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[Viewpoint]The GNP’s family feud

The people demand generosity of those with power and they easily feel sympathy for the underdog.

May 15,2007
On May 13, presidential candidate Lee Myung-bak took part in a marathon to commemorate the May 18 massacre in Gwangju. By Oh Jong-taek
It is not easy to make people stop fighting, and fights between couples and family members are especially hard to handle. A third party cannot understand the complex and subtle emotional conflicts or the extent of animosity among family members. Therefore, the police and government officials normally refrain from interfering in family quarrels, unless a concerned party lodges a formal complaint or files a lawsuit in court.
The confrontation between the two presidential hopefuls of the Grand National Party, Lee Myung-bak and Park Geun-hye, is a sort of a family feud. The two are not giving an inch over the issue of whether to change the rules of the party primary, with each loudly proclaiming, “I am right.”
Whatever their squabble, some might feel we should leave it alone as their own problem. Most press outlets take the position of criticizing both sides, calling the fight unseemly mud slinging. After all, reporters do not want to be in the middle of a family dispute and they may also worry that the party could become angry if they tried to decide who was right and who was wrong.
For neighbors, family disputes are harder to ignore if they continue for a prolonged period of time or become too loud. In this case, the GNP may have nothing to say, even if a third person intervenes, because the party, which should speak for the people, seems to be so wrapped up in its fight between its presidential hopefuls that it is at a loss as to what to do.
Former Mayor Lee holds the key to the problem, because he is in the stronger position right now. Normally, the person who has more power and riches should do favors for others. For a long time now Lee has been ranked first in public opinion polls ― and not by a small margin. He is ahead of former party Chairwoman Park by a substantial margin.
It is obvious that he has to prepare for the worst case in which a few hundred votes in the primary could decide victory or defeat. However, if a person who has plenty tries to have too much, the people will not look at him favorably. There is no reason for Lee to feel like he is being treated unfairly by saying, “Why should I give in always?” After all, if Park were in first place and Lee in second, people would ask Park to make concessions. The people demand generosity of those with power and they easily feel sympathy for the underdog. Leadership must come with the willingness to accept loss and to remember the deep emotions that can be stirred upwhen a powerful leader makes concessions.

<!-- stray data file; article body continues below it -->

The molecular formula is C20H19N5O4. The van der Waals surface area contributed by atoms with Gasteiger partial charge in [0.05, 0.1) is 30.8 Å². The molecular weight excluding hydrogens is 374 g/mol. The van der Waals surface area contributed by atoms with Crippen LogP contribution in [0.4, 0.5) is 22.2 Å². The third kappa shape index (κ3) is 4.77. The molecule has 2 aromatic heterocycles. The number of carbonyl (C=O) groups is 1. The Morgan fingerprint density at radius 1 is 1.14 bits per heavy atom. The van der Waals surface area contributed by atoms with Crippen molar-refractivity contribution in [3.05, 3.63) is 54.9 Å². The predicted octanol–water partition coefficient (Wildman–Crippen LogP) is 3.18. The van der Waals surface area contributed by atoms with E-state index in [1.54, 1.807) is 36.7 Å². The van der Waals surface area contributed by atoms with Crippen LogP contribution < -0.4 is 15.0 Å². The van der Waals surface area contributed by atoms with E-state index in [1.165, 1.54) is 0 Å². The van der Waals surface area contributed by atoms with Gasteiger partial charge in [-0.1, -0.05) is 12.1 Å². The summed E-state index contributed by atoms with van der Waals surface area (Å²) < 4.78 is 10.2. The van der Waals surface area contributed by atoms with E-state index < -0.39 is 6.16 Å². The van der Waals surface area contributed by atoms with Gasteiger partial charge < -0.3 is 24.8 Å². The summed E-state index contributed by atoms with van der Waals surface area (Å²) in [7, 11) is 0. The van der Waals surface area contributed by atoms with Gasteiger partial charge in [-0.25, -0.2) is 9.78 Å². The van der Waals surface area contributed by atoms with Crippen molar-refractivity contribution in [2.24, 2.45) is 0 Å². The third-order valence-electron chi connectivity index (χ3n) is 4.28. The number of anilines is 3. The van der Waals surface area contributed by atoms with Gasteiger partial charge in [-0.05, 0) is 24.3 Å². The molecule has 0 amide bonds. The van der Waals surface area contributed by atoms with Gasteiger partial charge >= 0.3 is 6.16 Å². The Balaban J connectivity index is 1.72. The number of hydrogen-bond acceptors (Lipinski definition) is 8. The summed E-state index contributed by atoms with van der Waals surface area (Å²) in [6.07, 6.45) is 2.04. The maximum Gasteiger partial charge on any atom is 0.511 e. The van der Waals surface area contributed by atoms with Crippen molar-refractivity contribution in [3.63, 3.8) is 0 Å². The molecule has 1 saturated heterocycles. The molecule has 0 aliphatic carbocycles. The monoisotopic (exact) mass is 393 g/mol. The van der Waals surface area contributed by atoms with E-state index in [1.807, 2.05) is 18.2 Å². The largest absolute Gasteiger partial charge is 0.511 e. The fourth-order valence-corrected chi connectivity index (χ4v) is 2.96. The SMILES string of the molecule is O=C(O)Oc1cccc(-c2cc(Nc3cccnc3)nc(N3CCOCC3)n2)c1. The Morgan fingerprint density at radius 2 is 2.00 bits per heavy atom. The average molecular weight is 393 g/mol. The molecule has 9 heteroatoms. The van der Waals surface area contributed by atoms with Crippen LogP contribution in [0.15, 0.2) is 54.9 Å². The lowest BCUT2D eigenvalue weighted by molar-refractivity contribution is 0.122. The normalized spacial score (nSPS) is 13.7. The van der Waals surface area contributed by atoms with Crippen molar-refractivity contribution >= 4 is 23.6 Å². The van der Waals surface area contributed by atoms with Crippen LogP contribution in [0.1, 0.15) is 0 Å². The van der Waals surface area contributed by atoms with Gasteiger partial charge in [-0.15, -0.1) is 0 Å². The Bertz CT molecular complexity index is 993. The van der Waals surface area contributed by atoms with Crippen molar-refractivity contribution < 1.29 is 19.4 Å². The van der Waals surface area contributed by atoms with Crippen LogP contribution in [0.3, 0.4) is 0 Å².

It is said that there are people in Lee’s camp who see this as the time to thrash Park. This means that negative feelings have built up over time as Lee suffered from Park’s angry demands in the past. Although this may be understandable, Lee’s supporters need to step into Park’s shoes. Would Lee have remained calm if he was the one following behind in second place?
It is also said that a family feud is much fiercer than other fights. Many brothers have become bitter enemies after fighting over a family fortune. Even in the ruling camp, we see politicians criticize each other, claiming that their opponents are engaged in “viper politics” or “old-fashioned politics.” Still, the feuding governing party factions at least say they should unify behind one candidate at a later stage.
Under such circumstances, if someone in the Grand National Party says that Park should just leave, that she would be of no help to the party in the presidential election if she is defeated in the primary, it is out of arrogance. The party must have a different attitude. It must say, “We will appreciate it if you stay in the party, even if you lose in the primary election.” Too many times we have seen the negative effect of politics as a zero-sum game, in which any opponent becomes an enemy.
If things go that way, it can lead to a situation where the public is disappointed in the game and loses interest. Needless to say, there is not much chance that Park will really give up running in the primary election. However, if it happens, the people may just ignore the Grand National Party’s primary election. Lee will then have to face the people’s criticism: “He gave up the rules for a small benefit.”
What will happen if Park does not participate in the primary election and continues her criticism of Lee for voiding the rules? He will be weakened and will have to face the crossfire of the governing camp all by himself throughout the 210 days of the election campaign.
“If the proposal for a rule change is sent to the National Committee, it will lead the party to division,” Assemblyman Nam Kyong-phil said. “We have to accommodate former Chairwoman Park’s opinion,” said Assemblyman Bae Il-do. “I have a feeling that former Mayor Lee’s opinion is a little excessive,” said Assemblyman Hong Joon-pyo. These are not politicians close to Park, but they see that it is not Park who should be beaten up, but the primary rules.
This case should not go to the National Committee, but to the people’s hearts. The GNP must listen to the popular feeling and walk on a broad road. There is a simple solution: “Be considerate of those who are weaker.” This is what Lee himself stressed on Thursday, after he registered as a candidate.
He must remember his words and heed them.

*The writer is an editorial writer of the JoongAng Ilbo.

by Kim Du-woo



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